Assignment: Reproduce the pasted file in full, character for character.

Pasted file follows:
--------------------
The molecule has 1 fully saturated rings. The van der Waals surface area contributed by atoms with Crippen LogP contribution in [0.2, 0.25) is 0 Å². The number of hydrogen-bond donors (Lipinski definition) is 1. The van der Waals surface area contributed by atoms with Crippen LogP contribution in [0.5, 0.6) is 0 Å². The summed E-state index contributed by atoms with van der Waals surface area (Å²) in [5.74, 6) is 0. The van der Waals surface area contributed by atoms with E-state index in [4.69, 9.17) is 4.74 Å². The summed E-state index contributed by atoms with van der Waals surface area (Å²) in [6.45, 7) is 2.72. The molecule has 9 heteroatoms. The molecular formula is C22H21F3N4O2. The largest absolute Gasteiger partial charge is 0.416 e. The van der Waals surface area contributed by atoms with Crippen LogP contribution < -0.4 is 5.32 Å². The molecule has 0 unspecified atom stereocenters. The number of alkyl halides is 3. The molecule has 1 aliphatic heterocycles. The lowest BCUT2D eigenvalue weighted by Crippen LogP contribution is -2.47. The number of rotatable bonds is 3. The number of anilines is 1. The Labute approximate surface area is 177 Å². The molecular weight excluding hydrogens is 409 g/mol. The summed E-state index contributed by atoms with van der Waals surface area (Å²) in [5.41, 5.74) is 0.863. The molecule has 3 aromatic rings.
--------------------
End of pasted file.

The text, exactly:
The molecule has 1 fully saturated rings. The van der Waals surface area contributed by atoms with Crippen LogP contribution in [0.2, 0.25) is 0 Å². The number of hydrogen-bond donors (Lipinski definition) is 1. The van der Waals surface area contributed by atoms with Crippen LogP contribution in [0.5, 0.6) is 0 Å². The summed E-state index contributed by atoms with van der Waals surface area (Å²) in [5.74, 6) is 0. The van der Waals surface area contributed by atoms with E-state index in [4.69, 9.17) is 4.74 Å². The summed E-state index contributed by atoms with van der Waals surface area (Å²) in [6.45, 7) is 2.72. The molecule has 9 heteroatoms. The molecular formula is C22H21F3N4O2. The largest absolute Gasteiger partial charge is 0.416 e. The van der Waals surface area contributed by atoms with Crippen LogP contribution < -0.4 is 5.32 Å². The molecule has 0 unspecified atom stereocenters. The number of alkyl halides is 3. The molecule has 1 aliphatic heterocycles. The lowest BCUT2D eigenvalue weighted by Crippen LogP contribution is -2.47. The number of rotatable bonds is 3. The number of anilines is 1. The Labute approximate surface area is 177 Å². The molecular weight excluding hydrogens is 409 g/mol. The summed E-state index contributed by atoms with van der Waals surface area (Å²) in [5.41, 5.74) is 0.863. The molecule has 3 aromatic rings.